Indian History is full of men who have left an indelible mark that can be appreciated. But there is one man who has not been given his due by Indian writers and Historians. He is Robert Clive, who certainly would rank higher that any of the Mughal emperors or Moslem kings.
Robert came to India as a young clerk and worked in the East India company. But his acumen was recognized by all and by dint of his ability he rose up in the hierarchy. He was subsequently inducted into the army and rose to the rank of Major General. Cliveis recognized as the epitome of the soldier politician who laid the foundations of the British Raj.
Clive (1725-1774) lived only for 49 years, but in those years he did more for India and the Raj and by corollary for the Hindus than anyone else for 600 years. A reading of Nirad C Choudhary's classic book 'Clive of India' brings out the state of Indian society at the time Clive set foot in India. The Hindus were treated like serfs and had no political power. They were also required to pay the Jizzia tax which was imposed by the Moslem rulers. Their temples were razed and Mosques built in their place. Allin all the society was divided and polarized.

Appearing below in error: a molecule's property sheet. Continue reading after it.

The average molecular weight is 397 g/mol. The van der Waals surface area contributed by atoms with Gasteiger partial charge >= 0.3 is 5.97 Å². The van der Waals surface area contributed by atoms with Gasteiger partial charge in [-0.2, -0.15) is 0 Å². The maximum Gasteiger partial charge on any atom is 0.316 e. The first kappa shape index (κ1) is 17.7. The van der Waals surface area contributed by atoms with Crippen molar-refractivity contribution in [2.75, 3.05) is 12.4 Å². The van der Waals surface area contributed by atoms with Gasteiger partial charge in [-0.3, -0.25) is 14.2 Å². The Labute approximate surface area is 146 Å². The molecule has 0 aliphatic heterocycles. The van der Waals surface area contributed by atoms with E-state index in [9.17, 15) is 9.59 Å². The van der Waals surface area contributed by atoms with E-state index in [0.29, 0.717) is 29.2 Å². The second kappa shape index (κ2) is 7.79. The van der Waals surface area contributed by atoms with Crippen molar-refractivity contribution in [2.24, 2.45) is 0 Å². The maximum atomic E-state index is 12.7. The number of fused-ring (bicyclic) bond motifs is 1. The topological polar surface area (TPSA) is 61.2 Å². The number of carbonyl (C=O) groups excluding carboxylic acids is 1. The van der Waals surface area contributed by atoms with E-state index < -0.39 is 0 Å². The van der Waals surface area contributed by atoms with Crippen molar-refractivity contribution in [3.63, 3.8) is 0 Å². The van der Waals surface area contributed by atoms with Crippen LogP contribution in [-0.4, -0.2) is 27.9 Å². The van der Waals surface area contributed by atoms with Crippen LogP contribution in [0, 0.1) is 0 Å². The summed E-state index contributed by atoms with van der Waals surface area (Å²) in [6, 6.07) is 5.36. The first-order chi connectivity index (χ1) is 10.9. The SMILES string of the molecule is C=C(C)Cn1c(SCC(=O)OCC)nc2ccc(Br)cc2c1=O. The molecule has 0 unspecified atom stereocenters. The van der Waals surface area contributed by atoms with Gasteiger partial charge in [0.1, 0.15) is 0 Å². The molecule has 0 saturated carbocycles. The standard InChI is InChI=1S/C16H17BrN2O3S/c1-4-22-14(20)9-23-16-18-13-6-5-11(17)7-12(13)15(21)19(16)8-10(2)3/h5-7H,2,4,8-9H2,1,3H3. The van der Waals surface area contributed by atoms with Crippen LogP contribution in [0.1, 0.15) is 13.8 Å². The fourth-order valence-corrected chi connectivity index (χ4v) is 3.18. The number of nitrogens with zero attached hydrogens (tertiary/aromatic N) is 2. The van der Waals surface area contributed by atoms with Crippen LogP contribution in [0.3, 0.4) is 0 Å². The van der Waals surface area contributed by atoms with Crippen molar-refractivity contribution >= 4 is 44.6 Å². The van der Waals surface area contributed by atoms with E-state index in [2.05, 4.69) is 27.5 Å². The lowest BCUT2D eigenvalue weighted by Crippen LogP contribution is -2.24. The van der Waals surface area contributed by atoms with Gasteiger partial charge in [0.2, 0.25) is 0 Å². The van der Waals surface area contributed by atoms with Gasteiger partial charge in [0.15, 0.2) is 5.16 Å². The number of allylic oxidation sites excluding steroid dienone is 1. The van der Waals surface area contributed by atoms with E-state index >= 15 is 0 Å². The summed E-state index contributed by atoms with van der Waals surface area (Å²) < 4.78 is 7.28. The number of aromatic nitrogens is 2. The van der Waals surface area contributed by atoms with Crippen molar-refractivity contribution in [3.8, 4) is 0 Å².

Clive took full advantage of this situation and laid the foundation of the Raj, that was to endure for 200 years. He brought in a new order and India began to slowly move forward. But his biggest contribution is to the establishment of the Raj. This became a reality after his stupendous victory in the Battle of Plessay (1757) in Bengal. Clive with a very small force was able to defeat a much bigger force of the Moslem Nawab of Oudh-Siraj ud dowlah.
What was Clive's contribution to India? The Historian Lord Macaulay wrote that Robert Clive can be compared to Napoleon Bonaparte and was one step better as he gave peace, security, prosperity and such liberty as the case allowed to millions of Indians, who had for centuries been the prey of oppression. One may or may not agree with Macaulay, but there is no denying the fact that Clive set in motion the wheels of the Raj that ushered in a period of emancipation for the Hindus and other oppressed people. Clive committed suicide in 1774. But we can in hind sight, confer the title 'The Great' on him.